Terrierhead wanted me to send the word out that she’s been hospitalized again. From what the doctors are saying, she developed an infection after her c-section and it made itself very much known yesterday evening.
She’s stabilized and should be coming home in a few days. Please keep her in your thoughts.
I’ve talked a friend into reading up on the health care crisis. Yay for greater awareness!
My current excuse is that my new job is keeping me just about as busy as my old job combined with graduate school did. Nevertheless, I need to do something about this. Things aren’t getting any better out there.
I found a meeting to attend on this topic, which I hope will lead to making some new contacts. I’ve managed to get the day of the meeting off work and everything.
A recent article by Malcolm Gladwell and Uninsured in America: Life and Death in the Land of Opportunity brought me to this goal. The number of people in this country for whom routine health care is a luxury is a national shame. I’m too mad about it to sit idly by.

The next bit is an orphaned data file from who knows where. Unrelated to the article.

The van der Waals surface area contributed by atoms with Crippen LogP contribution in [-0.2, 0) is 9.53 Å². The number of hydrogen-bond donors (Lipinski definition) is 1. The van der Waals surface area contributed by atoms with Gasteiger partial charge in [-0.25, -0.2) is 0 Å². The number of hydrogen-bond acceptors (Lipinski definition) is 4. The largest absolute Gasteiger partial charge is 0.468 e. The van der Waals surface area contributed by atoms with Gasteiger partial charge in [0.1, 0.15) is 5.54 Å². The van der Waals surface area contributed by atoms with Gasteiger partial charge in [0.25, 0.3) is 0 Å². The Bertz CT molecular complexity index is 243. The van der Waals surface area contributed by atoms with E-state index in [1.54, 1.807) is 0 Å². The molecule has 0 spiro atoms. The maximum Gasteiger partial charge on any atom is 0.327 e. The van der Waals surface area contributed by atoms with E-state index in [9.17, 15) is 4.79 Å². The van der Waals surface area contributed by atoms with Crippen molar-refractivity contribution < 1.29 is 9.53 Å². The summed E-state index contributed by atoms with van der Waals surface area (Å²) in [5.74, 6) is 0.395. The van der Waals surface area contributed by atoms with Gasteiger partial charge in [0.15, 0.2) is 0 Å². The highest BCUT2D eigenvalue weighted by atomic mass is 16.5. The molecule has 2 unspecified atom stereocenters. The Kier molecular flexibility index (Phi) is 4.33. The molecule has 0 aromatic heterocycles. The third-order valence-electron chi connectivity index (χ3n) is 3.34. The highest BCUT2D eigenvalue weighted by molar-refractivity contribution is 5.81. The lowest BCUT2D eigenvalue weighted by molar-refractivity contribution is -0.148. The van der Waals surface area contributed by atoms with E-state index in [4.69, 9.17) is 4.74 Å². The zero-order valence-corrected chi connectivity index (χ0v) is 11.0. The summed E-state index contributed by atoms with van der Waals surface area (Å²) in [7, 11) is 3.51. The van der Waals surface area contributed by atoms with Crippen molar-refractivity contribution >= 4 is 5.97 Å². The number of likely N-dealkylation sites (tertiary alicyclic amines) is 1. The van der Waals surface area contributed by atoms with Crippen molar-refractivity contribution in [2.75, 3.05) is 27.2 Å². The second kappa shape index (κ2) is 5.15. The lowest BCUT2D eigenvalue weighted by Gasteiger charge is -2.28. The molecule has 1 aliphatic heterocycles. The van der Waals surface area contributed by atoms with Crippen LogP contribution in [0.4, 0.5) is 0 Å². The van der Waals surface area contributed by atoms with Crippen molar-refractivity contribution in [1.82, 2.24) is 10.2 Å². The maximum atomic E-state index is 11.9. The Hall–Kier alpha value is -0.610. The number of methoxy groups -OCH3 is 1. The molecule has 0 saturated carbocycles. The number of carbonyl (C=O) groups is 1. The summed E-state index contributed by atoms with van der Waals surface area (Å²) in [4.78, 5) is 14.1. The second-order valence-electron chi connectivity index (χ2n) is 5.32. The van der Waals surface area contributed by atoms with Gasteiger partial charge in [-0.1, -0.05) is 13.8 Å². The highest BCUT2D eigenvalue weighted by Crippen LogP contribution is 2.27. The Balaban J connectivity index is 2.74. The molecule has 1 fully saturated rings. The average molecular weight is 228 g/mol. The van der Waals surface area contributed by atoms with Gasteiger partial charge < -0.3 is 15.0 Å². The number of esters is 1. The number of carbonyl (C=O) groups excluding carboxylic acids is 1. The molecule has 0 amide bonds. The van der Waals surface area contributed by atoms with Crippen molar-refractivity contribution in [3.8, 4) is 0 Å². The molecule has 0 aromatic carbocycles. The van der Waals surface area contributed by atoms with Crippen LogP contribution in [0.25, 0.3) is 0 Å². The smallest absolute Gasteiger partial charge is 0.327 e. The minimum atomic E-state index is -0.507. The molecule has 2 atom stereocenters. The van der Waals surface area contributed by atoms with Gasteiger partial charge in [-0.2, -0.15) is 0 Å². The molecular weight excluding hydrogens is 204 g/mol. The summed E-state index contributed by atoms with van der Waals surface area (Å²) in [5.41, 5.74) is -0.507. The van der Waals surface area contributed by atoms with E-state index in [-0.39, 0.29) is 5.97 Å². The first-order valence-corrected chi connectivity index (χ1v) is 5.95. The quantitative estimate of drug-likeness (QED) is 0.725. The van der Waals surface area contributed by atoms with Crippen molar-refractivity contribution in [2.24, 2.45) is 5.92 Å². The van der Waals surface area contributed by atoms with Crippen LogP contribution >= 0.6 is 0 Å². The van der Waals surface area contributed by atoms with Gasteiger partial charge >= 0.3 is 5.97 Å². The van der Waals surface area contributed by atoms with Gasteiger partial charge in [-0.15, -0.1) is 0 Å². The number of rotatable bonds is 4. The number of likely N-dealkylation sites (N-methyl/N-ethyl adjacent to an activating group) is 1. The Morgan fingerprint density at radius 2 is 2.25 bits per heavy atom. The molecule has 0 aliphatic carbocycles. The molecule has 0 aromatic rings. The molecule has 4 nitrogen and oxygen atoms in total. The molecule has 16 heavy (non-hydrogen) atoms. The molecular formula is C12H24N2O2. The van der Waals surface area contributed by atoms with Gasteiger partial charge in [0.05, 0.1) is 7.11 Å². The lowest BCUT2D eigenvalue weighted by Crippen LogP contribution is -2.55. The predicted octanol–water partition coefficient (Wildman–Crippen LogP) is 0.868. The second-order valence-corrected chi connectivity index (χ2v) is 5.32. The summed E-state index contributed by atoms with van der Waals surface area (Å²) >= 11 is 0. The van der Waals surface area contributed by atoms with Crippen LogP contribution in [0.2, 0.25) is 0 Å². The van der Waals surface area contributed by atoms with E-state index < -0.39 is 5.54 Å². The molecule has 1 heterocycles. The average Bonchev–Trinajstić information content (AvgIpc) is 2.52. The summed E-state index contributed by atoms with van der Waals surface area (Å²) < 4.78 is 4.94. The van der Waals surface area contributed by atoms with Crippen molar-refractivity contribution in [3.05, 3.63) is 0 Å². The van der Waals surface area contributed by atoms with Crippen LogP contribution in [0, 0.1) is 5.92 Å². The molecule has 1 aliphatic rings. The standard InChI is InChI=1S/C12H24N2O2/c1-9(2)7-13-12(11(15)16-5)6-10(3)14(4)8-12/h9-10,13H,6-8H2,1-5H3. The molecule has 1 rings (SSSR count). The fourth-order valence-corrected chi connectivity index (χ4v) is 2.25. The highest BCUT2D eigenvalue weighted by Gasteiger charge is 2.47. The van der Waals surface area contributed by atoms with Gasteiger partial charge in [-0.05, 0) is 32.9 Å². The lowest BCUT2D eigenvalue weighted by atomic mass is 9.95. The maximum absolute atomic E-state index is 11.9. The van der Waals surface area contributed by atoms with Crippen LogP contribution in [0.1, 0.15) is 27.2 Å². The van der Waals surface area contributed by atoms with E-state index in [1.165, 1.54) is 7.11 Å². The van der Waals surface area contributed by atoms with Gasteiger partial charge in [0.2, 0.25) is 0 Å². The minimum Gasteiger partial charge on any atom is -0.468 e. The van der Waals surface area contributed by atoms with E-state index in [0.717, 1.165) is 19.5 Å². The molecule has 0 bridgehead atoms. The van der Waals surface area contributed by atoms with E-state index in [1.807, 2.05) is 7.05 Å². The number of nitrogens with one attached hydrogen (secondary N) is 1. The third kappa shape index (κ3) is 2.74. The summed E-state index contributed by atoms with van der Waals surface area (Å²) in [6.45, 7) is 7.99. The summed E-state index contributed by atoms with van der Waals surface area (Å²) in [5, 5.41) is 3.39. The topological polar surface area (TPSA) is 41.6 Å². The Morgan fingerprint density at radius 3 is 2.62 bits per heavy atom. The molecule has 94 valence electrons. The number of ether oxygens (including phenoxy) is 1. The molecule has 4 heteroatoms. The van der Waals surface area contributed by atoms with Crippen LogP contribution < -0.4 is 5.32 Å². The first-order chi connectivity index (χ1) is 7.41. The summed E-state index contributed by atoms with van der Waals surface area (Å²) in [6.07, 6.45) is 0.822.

Two weeks ago, I talked with Dr. Georges Benjamin, the Executive Director of the American Public Health Association about his experiences in the aftermath of Hurricane Katrina. In a lecture at a conference I attended, he said that he was surprised that out of all of the services made available to evacuees, dental services were among the most in demand. After the lecture, I told him I was surprised he hadn’t been expecting the long lines for the dentist. For millions of Americans, dental care is out of financial reach – with serious consequences. The women I surveyed for my graduate project frequently noted bad teeth as a problem (sometimes broken teeth from assaults by romantic partners), saying that dental pain was constant and excruciating, and that bad looking teeth made it difficult for them to find work. Dr. Benjamin mentioned a task force within APHA that I need to look into. As soon as I get done with my thesis project, I’m there.